High School Math Phys SMILE Meeting
20 April 1999
Notes prepared by Alex Junievicz

Bill Blunk [Joliet Central High School, retired]

He brought in a sheet that reveals the magnetic fields and showed with a magnetic field sheet display that the levitron base has a magnetic field that basically has a hole in the center.

FJ Schaal [Hi Tech Low Tech Lane Tech High School]

He first placed a grid on the board by using the chart that has the holes to allow chalk dust to produce a grid. He placed points (2,13) and (16,3) on the grid and used the formula

Dist = Sqrt[(x1-x2)2+(y1-y2)2]

He explained the steps and keys to press on the calculator: ( ( 2 -18 ) ( 2 + ( 13 -3 ) ( 2 ) ( = distance Now adding an additional point of (-12,-6), using the above formula we get distances:

Sqrt(356) = 18.868
Sqrt(981) = 31.320
Sqrt(557) = 23.601

Hero [HERON] formula for the area of a triangle of sides a, b, c:

Area = Sqrt(s(s-a)(s-b)(s-c))
where s =(a+b+c/2

This gives 224 [exactly!!], whereas by graphing and counting the number of fully enclosed squares plus 1/2 the number of partially enclosed squares we get 219

Karlene Joseph [Lane Tech High School]

She brought in an article from 4-11 Chicago Sun Times with questions about Baseball and Physics. Distance difference of approximately 3 feet further for every increase of 10oF, the orientation so the sun will not be in front of the batter and a wind of 10 mph can change the distance a ball travels in 400 feet by 30 feet. [Strange, but True by Bill and Rich Stones]

Porter Commented about changes in the game. The "spitball" was banned in 1920. Also, before 1920 only one baseball was used in a game, and it just got dirtier and dirtier. In 1921 the umpire was given the option to replace the balls when it became too Schmutzig [Deutsch: filthy]. (the average life of a ball today in the major leagues is 7 pitches); Distances were shortened for more home runs; Orientation of the wind. And, of course, the "strike zone" has shrunk dramatically over the years.

Larry Alofs [Kenwood High School]

Space Pendulum revisited.
He tried to explain some of seemingly perpetual (SP) devices that have rotating magnets that are activated by electronics

The coils are loosely wrapped around an iron rod so that they can be slid on and off so that the correct orientation of the coil can be determined by trial and error. The PVC pipe is hung so that it can swing with the cow magnet about 0.5cm above the top of the coil. The 12V auto tail light bulb is the circuit to protect the transistor in case something goes wrong.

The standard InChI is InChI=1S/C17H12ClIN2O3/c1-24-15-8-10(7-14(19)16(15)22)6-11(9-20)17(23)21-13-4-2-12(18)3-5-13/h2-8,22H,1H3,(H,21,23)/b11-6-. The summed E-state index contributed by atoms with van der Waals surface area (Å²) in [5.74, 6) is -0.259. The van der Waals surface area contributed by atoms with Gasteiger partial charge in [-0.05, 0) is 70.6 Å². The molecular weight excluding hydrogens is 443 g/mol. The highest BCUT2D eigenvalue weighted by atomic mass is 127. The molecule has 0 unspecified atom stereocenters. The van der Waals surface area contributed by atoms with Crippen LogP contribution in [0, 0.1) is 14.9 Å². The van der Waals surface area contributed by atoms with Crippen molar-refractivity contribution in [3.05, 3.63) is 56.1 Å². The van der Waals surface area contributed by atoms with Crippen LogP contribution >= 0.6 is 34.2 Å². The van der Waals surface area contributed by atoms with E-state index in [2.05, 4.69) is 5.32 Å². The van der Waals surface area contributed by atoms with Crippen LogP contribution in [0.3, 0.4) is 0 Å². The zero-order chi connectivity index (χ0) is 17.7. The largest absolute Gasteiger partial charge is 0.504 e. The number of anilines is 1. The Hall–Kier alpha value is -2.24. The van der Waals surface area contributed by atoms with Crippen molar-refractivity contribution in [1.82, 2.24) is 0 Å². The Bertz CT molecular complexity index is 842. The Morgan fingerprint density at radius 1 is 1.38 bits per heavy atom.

Arlyn Van Ek [Iliana Christian High School]

He tried to show the effects of different power light bulbs in a parallel and series circuit.
With different wattage, why is the larger wattage (lower resistance) dimmer when in series, yet brighter when in parallel?? A way of explaining is to use V=I R to solve for the unknown. If V is fixed [parallel] we solve for I, whereas if I if the same we solve for V.

It was pointed out that when the wattage was close the higher wattage bulb would gain brightness more slowly than the brighter one. This is because a Tungsten bulb has a lower resistance when cold, thus the higher resistance would get a surge while the lower resistance (large wattage) would take longer...A flicker of brightness surge in the lower wattage. (Edison's original bulbs had carbon filaments and had the reverse where it would slowly get bright, where tungsten would cause a surge to quickly get to brightness. Why do bulbs burn out when they are turned on ???)

Other matters

• internet article on the Ocarina from the website: http://www.mountainsocarina.com/b/

• Power = work / time
Time = Money
Knowledge = power
Knowledge = Work / Money
Money = work / knowledge
Therefore for more money increases work, or as administration decrease knowledge

A Tobecksen [Richard Vocational High School]

He brought in Cuisenair "Pattern Block Puzzles" by having groups work together solving. The problem utilizes Co-Op Learning.

The problem is to take blocks of various shapes and colors and make a specified figure.